The fate of peace talks on Cyprus is almost as important to Turkey as it is to Cypriots themselves.
Turkey's eye is on Cyprus peace
ISTANBUL // As Ban Ki-moon, the UN secretary general, urged Greek and Turkish leaders in Cyprus to push for a peaceful solution to the conflict on the divided Mediterranean island yesterday, government officials in Ankara were watching carefully. After all, the fate of peace talks on Cyprus is almost as important to Turkey as it is to Cypriots themselves.
"A solution is possible and within reach," despite all the difficulties faced by both Greeks and Turks on the island, Mr Ban told Cypriots after his arrival on the island late on Sunday. "The future is in your hands." Dimitris Christofias, the Greek Cypriot president, has been conducting unification talks under UN supervision with Mehmet Ali Talat, the Turkish Cypriot leader, since 2008. Although Mr Talat said last week important progress had been made on the thorny question of sharing power between the Greek majority and the Turkish minority on the island, there has been no deal so far, and many difficult issues, such as property and security, still have to be tackled.
"We are trying to get this thing solved within this year," Recep Tayyip Erdogan, the Turkish prime minister, said in a television interview last weekend. He also said that his British counterpart, Gordon Brown, called him last week to ask whether Turkey was willing to undertake a joint effort to solve the Cyprus question. Mr Erdogan said Turkey was ready to talk "without preconditions". For the Turkish government, the Cyprus problem represents big political opportunities as well as huge risks.
An agreement on the island would remove one of the biggest hurdles for Turkey's EU membership bid, which is currently blocked because Ankara refuses to recognise the Greek Cypriot republic, an EU member. A solution would also give a boost to Turkey's ambition to become a regional superpower with "zero problems" in its relations with its neighbours. At the same time, any Turkish government must be careful to avoid the impression among its own voters that it is selling out national interests for the sake of a solution.
Cyprus has been split into a Greek and a Turkish sector since 1974, when Turkish troops landed in the north of the island in response to a coup by Greek nationalists in Nicosia. Nine years later, the Turkish part in the island's north declared itself independent, but the Turkish Republic of Northern Cyprus, or KKTC, is recognised only by Ankara. Mr Erdogan's position is that the Turkish side has proven its sincerity by agreeing to a UN reunification plan in 2004.
That plan was supported by Turkish Cypriot voters in a referendum, but rejected by Greek Cypriots in a separate poll. Shortly after the failure of the plan, Cyprus became a member of the EU, but membership is restricted to the Greek section because of the separation of the island. Turkey says the EU has not kept its promise to ease the isolation of the Turkish sector. Observers raised doubts about the ability of Mr Ban to get the Greek and the Turkish sides to make the serious concessions needed for a breakthrough.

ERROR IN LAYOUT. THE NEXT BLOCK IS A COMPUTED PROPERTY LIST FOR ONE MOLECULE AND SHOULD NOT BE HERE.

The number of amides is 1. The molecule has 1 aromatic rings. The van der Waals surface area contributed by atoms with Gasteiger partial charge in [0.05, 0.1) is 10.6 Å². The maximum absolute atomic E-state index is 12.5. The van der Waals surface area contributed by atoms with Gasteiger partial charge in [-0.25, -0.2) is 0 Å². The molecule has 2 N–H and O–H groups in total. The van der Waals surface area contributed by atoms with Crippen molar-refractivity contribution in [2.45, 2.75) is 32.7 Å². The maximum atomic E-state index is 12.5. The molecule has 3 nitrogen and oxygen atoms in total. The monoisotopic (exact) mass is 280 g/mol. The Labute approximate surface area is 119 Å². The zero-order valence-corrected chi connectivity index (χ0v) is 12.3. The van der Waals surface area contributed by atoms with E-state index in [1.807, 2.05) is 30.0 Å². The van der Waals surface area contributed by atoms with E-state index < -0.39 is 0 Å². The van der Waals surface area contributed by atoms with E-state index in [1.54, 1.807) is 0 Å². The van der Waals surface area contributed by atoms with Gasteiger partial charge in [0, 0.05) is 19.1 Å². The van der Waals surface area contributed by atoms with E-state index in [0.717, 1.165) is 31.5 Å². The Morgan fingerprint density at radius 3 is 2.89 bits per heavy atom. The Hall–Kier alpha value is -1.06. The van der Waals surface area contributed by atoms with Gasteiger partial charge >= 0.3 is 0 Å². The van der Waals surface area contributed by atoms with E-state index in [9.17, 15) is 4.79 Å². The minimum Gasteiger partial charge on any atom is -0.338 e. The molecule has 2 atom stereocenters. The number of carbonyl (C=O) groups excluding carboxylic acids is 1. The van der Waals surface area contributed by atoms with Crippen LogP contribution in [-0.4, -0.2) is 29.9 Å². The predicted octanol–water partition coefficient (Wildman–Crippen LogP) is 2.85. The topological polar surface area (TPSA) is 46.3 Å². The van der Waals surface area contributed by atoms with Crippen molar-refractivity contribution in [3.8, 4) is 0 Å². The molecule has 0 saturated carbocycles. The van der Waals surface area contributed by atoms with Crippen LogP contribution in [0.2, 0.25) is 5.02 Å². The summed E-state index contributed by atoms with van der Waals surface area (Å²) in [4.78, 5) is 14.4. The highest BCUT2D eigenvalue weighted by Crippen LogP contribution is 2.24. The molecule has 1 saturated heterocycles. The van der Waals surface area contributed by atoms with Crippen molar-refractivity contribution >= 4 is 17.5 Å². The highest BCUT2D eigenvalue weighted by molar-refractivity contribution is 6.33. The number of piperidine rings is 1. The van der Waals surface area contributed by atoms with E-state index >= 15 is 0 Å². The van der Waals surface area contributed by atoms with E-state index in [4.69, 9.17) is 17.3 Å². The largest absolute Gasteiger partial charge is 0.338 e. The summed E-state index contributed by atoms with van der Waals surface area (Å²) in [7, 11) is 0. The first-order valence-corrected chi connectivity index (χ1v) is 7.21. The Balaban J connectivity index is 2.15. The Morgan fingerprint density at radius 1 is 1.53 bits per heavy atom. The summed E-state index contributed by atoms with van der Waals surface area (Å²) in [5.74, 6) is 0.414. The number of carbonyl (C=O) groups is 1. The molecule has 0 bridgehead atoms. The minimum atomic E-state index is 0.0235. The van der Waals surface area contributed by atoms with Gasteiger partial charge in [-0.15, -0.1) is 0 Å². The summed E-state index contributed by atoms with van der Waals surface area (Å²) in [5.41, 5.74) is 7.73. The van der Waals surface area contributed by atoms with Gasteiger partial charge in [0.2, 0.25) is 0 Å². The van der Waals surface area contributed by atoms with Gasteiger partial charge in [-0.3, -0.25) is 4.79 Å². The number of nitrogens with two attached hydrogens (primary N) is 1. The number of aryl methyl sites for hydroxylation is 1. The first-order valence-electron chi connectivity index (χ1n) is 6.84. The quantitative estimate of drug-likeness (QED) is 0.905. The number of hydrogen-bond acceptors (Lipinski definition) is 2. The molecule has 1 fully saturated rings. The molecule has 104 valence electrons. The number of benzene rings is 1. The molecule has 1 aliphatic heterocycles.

Both sides have been eager to underline their willingness to carry on with negotiations, but that show of support for the peace process has not translated into tangible progress on the ground. "Most of the energy is being spent on efforts to prevent their own side from appearing to be the spoiler," said one western diplomat in Ankara. Mr Ban's visit was also seen as an effort to boost the position of Mr Talat, who faces a difficult election in three months.
Turkey has backed Mr Talat in his talks with Mr Christofias, and the Turkish Cypriot leader is a frequent guest in Ankara where he talks strategy with Turkish leaders. With polls showing that Mr Talat may be replaced by Dervis Eroglu, a more nationalist politician, in elections for KKTC leader on April 18, Ankara has redoubled its efforts to get a solution as soon as possible. "Time is working against the settlement," Mr Talat told Mr Ban during a lunchtime meeting yesterday. "Therefore we need an urgent solution."
While Mr Talat is a supporter of reunification, Mr Eroglu says he will not be sorry if the division of the island becomes final. Officially declaring his candidacy last week, Mr Eroglu referred to a recent statement by Mr Talat who said he cried when the KKTC was proclaimed in 1983. "I am not the candidate who cried when the KKTC was proclaimed, but the candidate who applauded," Mr Eroglu said. An election victory by Mr Eroglu would complicate things for Turkey, because Ankara has succeeded, with the help of Mr Talat, in ending the perception in the international community that Turkey and the Turkish Cypriot side were set against a unification of the island, Semih Idiz, a columnist for the Milliyet newspaper, wrote yesterday.
As a consequence, the Turkish government has stressed that it wants a solution as soon as possible. Ahmet Davutoglu, the foreign minister and architect of the "zero problems" vision, has said the current talks offered a "golden opportunity" to reach a solution for Cyprus. firstname.lastname@example.org